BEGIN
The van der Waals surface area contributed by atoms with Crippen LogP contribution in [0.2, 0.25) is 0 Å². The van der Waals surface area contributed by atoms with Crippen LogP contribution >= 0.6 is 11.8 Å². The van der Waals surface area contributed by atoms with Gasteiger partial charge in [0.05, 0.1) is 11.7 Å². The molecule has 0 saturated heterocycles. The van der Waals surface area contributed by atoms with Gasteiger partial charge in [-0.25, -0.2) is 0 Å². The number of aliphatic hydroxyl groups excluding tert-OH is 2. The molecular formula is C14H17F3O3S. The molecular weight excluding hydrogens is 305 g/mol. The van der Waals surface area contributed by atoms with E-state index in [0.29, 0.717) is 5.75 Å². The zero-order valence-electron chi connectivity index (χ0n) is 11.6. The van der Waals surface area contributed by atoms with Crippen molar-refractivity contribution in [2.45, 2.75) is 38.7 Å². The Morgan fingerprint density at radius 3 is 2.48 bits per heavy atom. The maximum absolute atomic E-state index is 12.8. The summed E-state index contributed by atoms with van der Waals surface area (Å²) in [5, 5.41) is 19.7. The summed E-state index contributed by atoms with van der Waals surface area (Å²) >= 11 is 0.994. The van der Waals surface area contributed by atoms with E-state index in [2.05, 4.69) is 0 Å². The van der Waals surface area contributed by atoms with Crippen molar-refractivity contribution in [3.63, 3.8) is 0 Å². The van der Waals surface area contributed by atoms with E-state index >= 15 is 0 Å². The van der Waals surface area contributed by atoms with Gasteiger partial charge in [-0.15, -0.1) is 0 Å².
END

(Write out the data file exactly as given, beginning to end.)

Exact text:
The van der Waals surface area contributed by atoms with Crippen LogP contribution in [0.2, 0.25) is 0 Å². The van der Waals surface area contributed by atoms with Crippen LogP contribution >= 0.6 is 11.8 Å². The van der Waals surface area contributed by atoms with Gasteiger partial charge in [0.05, 0.1) is 11.7 Å². The molecule has 0 saturated heterocycles. The van der Waals surface area contributed by atoms with Gasteiger partial charge in [-0.25, -0.2) is 0 Å². The number of aliphatic hydroxyl groups excluding tert-OH is 2. The molecular formula is C14H17F3O3S. The molecular weight excluding hydrogens is 305 g/mol. The van der Waals surface area contributed by atoms with E-state index in [0.29, 0.717) is 5.75 Å². The zero-order valence-electron chi connectivity index (χ0n) is 11.6. The van der Waals surface area contributed by atoms with Crippen molar-refractivity contribution in [2.45, 2.75) is 38.7 Å². The Morgan fingerprint density at radius 3 is 2.48 bits per heavy atom. The maximum absolute atomic E-state index is 12.8. The summed E-state index contributed by atoms with van der Waals surface area (Å²) in [5, 5.41) is 19.7. The summed E-state index contributed by atoms with van der Waals surface area (Å²) >= 11 is 0.994. The van der Waals surface area contributed by atoms with E-state index in [2.05, 4.69) is 0 Å². The van der Waals surface area contributed by atoms with Crippen molar-refractivity contribution in [3.63, 3.8) is 0 Å². The van der Waals surface area contributed by atoms with E-state index >= 15 is 0 Å². The van der Waals surface area contributed by atoms with Gasteiger partial charge in [-0.15, -0.1) is 0 Å².